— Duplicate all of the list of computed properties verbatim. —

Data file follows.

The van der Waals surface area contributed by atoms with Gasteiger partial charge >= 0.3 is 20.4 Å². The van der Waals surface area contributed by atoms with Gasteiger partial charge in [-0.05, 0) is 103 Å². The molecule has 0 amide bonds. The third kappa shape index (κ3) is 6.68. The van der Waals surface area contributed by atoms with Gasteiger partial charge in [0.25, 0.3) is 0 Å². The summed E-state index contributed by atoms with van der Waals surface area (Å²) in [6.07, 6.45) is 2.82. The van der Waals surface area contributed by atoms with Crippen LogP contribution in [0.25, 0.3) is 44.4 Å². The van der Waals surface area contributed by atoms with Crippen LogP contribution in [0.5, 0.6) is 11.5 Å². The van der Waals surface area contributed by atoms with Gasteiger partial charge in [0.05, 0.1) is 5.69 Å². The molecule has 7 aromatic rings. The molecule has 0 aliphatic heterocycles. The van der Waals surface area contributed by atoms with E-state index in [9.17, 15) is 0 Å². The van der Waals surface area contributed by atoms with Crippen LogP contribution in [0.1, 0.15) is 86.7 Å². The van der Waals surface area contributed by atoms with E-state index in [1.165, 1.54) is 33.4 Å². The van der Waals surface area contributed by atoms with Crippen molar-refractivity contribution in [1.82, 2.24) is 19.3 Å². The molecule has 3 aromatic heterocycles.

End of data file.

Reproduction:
The van der Waals surface area contributed by atoms with Gasteiger partial charge >= 0.3 is 20.4 Å². The van der Waals surface area contributed by atoms with Gasteiger partial charge in [-0.05, 0) is 103 Å². The molecule has 0 amide bonds. The third kappa shape index (κ3) is 6.68. The van der Waals surface area contributed by atoms with Gasteiger partial charge in [0.25, 0.3) is 0 Å². The summed E-state index contributed by atoms with van der Waals surface area (Å²) in [6.07, 6.45) is 2.82. The van der Waals surface area contributed by atoms with Crippen LogP contribution in [0.25, 0.3) is 44.4 Å². The van der Waals surface area contributed by atoms with Crippen LogP contribution in [0.5, 0.6) is 11.5 Å². The van der Waals surface area contributed by atoms with Gasteiger partial charge in [0.05, 0.1) is 5.69 Å². The molecule has 7 aromatic rings. The molecule has 0 aliphatic heterocycles. The van der Waals surface area contributed by atoms with E-state index in [9.17, 15) is 0 Å². The van der Waals surface area contributed by atoms with Crippen LogP contribution in [0.1, 0.15) is 86.7 Å². The van der Waals surface area contributed by atoms with E-state index in [1.165, 1.54) is 33.4 Å². The van der Waals surface area contributed by atoms with Crippen molar-refractivity contribution in [1.82, 2.24) is 19.3 Å². The molecule has 3 aromatic heterocycles.